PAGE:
Wheeling and Dealing (Bargains on Ebay, Usenet, Garage Sales, etc)

Discussion in 'Road Cycling' started by B. Sanders, Apr 22, 2003.

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  1. B. Sanders

    B. Sanders Guest

    Like my family before me, bargain hunting is in my blood. I buy and sell bikes and parts frequently
    on Ebay and other forums. I've been trading bikes and parts avidly (to support my hobby) for about
    11 years now.

    Recently, for instance, I bought a 2001 Klein Attitude Race for $700 + shipping on Ebay. It has a
    RaceFace/XT drivetrain, 2002 Marzocchi MXR fork, Azonic bars + stem and Thomson seatpost. It's my
    favorite color - Aztec Gold.

    The Azonic PDW bars, Shorty stem, Thomson setback post and MXR fork were not what I wanted. So, I
    sold them (for almost $350), and replaced them with parts from my collection and from Ebay. After
    the parts swap-out, the net cost of my beautiful 2001 Klein Attitude was around $450.

    This is just one example. There *are* great deals on Ebay, if you know what you're looking for. I
    usually bid what the item is worth to me; and then if I win, great. If not, then I don't. It's
    amazing how many auctions end below what you might expect.

    Usenet, OTOH, is all about being there first. You *must* be the first one to respond, and you must
    commit instantly - as in "I'll buy it." A couple of years ago, I bought a fully tricked-out Merlin
    hardtail (20 lbs honest weight) for $500 - 10 minutes after the bike was posted to the 'Net. No, it
    wasn't hot. (Yes, I checked). It was slightly damaged. I fixed the damage, mounted some new tires,
    polished out a few scratches, and had a beautiful ultralight bike.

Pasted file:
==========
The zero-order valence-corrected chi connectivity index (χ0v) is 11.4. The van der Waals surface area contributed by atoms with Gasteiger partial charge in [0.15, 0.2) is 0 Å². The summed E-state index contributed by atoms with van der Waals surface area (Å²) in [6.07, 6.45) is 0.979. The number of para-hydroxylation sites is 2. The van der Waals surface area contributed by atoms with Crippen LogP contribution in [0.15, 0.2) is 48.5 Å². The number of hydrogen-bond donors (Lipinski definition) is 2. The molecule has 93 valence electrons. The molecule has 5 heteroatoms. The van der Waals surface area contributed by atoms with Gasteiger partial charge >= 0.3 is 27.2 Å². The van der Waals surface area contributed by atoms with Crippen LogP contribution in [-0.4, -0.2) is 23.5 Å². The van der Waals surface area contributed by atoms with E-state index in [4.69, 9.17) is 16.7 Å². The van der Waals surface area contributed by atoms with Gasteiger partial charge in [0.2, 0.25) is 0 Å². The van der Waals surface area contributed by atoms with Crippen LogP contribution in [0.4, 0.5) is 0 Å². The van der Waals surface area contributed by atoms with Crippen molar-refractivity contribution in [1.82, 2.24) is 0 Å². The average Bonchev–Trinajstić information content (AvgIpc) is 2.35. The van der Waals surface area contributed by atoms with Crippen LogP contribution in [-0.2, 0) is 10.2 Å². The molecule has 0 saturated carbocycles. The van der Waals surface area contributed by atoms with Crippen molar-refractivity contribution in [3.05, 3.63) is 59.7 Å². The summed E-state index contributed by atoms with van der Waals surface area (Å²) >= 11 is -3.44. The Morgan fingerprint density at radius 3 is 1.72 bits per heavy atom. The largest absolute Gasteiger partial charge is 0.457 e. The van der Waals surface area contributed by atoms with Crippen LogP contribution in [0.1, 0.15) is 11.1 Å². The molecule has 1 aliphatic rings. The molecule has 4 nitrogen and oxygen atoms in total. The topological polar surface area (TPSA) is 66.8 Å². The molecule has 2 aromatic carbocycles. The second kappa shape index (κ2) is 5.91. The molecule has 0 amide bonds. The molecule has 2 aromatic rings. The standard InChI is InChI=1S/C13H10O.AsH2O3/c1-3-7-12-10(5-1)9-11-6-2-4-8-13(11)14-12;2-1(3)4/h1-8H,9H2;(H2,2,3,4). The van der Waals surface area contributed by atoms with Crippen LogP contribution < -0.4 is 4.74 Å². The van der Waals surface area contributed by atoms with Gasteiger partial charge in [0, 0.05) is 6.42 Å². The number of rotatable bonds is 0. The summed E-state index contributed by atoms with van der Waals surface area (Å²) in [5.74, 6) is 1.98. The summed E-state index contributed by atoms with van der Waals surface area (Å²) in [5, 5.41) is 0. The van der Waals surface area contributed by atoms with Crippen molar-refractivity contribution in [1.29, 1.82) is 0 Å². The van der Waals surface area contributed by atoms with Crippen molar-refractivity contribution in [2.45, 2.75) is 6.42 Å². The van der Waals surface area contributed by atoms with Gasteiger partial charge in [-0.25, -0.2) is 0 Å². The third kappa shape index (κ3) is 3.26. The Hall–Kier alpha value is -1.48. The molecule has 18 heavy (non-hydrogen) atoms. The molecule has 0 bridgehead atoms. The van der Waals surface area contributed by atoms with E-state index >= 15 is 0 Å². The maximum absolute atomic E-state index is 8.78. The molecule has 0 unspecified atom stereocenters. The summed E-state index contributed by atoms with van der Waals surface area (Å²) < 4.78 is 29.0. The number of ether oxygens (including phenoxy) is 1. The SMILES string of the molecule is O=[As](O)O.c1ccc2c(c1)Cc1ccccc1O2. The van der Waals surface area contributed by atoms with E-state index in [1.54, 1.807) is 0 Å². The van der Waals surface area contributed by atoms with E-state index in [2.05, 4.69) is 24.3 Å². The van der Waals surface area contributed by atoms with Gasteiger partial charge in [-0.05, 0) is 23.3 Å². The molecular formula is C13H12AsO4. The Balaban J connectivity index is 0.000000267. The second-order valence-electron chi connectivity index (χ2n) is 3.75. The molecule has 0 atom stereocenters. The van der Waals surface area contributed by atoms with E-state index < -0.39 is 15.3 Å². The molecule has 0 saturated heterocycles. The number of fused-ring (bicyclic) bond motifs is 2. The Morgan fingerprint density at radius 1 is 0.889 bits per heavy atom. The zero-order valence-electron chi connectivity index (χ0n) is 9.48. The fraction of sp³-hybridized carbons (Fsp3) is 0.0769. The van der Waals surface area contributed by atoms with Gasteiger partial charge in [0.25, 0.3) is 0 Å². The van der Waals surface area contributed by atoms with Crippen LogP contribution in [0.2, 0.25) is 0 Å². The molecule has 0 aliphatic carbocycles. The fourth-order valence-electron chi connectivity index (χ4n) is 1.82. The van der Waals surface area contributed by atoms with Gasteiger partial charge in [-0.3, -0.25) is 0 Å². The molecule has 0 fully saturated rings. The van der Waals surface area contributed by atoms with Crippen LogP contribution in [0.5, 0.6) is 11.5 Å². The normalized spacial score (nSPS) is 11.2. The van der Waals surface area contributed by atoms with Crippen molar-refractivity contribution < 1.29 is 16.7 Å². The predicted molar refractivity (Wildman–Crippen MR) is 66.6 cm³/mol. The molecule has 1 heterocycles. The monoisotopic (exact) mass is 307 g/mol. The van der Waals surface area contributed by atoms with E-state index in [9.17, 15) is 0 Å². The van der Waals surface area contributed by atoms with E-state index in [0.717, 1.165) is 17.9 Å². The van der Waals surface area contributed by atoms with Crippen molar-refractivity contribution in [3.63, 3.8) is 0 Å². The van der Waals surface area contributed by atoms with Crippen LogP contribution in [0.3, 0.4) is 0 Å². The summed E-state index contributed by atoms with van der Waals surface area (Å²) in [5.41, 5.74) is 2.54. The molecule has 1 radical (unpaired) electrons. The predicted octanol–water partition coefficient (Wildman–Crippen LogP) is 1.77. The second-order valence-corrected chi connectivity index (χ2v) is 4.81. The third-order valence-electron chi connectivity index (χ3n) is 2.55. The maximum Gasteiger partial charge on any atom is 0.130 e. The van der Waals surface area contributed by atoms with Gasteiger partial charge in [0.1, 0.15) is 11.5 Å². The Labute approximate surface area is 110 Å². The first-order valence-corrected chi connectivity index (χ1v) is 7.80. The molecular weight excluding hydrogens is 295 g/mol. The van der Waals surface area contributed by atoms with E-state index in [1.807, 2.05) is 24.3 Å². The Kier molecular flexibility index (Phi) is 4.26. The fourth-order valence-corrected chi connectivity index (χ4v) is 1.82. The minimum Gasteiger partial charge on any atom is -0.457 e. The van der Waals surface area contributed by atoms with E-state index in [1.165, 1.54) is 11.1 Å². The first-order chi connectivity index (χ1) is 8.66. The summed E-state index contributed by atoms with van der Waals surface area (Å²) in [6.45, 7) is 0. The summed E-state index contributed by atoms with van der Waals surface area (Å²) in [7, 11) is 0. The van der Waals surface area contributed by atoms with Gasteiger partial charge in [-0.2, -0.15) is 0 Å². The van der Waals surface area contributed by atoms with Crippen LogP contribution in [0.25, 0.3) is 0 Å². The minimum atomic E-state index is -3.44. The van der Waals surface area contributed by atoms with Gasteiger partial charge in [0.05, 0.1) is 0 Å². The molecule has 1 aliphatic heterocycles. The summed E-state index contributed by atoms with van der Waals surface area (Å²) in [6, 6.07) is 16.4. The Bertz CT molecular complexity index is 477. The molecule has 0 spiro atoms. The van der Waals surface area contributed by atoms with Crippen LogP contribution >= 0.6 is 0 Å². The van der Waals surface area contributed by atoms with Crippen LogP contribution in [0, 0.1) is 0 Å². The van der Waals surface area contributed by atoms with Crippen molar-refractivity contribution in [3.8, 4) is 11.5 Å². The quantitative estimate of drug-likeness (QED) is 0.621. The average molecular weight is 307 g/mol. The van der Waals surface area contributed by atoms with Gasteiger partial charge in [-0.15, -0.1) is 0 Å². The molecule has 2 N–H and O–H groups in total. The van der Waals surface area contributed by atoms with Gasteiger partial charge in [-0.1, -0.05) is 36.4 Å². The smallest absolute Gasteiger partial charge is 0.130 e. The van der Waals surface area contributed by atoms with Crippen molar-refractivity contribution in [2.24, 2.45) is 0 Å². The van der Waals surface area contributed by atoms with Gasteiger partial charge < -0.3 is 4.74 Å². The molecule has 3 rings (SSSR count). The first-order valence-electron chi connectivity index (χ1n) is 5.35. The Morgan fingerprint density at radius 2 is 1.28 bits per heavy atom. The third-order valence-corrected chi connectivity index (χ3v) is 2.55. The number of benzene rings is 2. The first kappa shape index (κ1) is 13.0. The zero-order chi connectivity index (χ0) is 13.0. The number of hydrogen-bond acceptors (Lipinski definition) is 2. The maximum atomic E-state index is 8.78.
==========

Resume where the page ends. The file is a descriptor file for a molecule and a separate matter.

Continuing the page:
Garage sales are another world. I've stopped going to them because it requires a lot of time, and
    isn't really worth it. I did find a Cannondale touring bike for $35 once. The frame broke a few
    months later, and Cannondale replaced it under warranty! (Thus making me a Cannondale fan for life.)
    That's about the best I've done at garage sales. They're a great place to buy a good old commuter
    bike; but not much else.

    I know I'm not the only bargain hunter here. Anybody else have strategies for riding sweet high-end
    bikes and keeping the money in your pocket? (Aside from stealing, of course....)

    -Barry
     
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  2. Jon Isaacs

    Jon Isaacs Guest

    >Garage sales are another world. I've stopped going to them because it requires a lot of time, and
    >isn't really worth it. I did find a Cannondale touring bike for $35 once. The frame broke a few
    >months later, and Cannondale replaced it under warranty! (Thus making me a Cannondale fan for
    >life.) That's about the best I've done at garage sales. They're a great place to buy a good old
    >commuter bike; but not much else. I know I'm not the only bargain hunter here. Anybody else have
    >strategies for riding sweet high-end bikes and keeping the money in your pocket? (Aside from
    >stealing, of course....)
    I think garage sales vary with locality. Where I used to live, there was a lot of great bike stuff.
    Where I live now, it is so-so but probably better than most places.

    I buy about anything rideable, that is decent, no Huffys, and fix it because I know someone will
    need it sooner or later.

    Most I ever paid at a garage sale for a bike was $400 for my 1991 Waterford Paramount. I bought that
    about 6 years ago and it still had the flashing on the tires, the fellow had ordered it but gotten